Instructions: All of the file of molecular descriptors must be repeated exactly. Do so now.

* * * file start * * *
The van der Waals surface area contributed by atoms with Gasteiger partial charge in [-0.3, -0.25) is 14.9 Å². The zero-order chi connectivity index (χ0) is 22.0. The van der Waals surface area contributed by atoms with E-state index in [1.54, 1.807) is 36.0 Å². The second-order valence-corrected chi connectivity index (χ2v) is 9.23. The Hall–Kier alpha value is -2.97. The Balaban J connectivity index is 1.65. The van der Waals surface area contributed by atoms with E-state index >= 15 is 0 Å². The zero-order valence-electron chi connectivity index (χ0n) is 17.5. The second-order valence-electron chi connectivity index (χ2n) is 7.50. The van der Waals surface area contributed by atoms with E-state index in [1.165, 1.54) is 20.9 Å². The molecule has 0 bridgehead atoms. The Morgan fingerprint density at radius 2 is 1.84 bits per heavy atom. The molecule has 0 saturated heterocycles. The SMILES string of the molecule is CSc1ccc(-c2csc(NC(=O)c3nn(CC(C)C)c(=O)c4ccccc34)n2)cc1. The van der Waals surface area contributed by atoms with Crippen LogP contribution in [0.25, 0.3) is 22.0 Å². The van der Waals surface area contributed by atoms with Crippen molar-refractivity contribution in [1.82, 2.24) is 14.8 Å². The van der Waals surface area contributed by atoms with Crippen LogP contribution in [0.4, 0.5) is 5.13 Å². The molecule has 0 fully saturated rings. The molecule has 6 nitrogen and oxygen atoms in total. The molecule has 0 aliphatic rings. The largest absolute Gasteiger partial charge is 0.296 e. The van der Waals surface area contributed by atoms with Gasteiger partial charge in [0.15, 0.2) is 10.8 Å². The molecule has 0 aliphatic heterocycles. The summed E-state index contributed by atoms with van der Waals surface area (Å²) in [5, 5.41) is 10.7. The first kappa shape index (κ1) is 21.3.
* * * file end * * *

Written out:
The van der Waals surface area contributed by atoms with Gasteiger partial charge in [-0.3, -0.25) is 14.9 Å². The zero-order chi connectivity index (χ0) is 22.0. The van der Waals surface area contributed by atoms with E-state index in [1.54, 1.807) is 36.0 Å². The second-order valence-corrected chi connectivity index (χ2v) is 9.23. The Hall–Kier alpha value is -2.97. The Balaban J connectivity index is 1.65. The van der Waals surface area contributed by atoms with E-state index >= 15 is 0 Å². The zero-order valence-electron chi connectivity index (χ0n) is 17.5. The second-order valence-electron chi connectivity index (χ2n) is 7.50. The van der Waals surface area contributed by atoms with E-state index in [1.165, 1.54) is 20.9 Å². The molecule has 0 bridgehead atoms. The Morgan fingerprint density at radius 2 is 1.84 bits per heavy atom. The molecule has 0 saturated heterocycles. The SMILES string of the molecule is CSc1ccc(-c2csc(NC(=O)c3nn(CC(C)C)c(=O)c4ccccc34)n2)cc1. The van der Waals surface area contributed by atoms with Crippen LogP contribution in [0.25, 0.3) is 22.0 Å². The van der Waals surface area contributed by atoms with Crippen molar-refractivity contribution in [1.82, 2.24) is 14.8 Å². The van der Waals surface area contributed by atoms with Crippen LogP contribution in [0.4, 0.5) is 5.13 Å². The molecule has 0 fully saturated rings. The molecule has 6 nitrogen and oxygen atoms in total. The molecule has 0 aliphatic rings. The largest absolute Gasteiger partial charge is 0.296 e. The van der Waals surface area contributed by atoms with Gasteiger partial charge in [0.15, 0.2) is 10.8 Å². The molecule has 0 aliphatic heterocycles. The summed E-state index contributed by atoms with van der Waals surface area (Å²) in [5, 5.41) is 10.7. The first kappa shape index (κ1) is 21.3.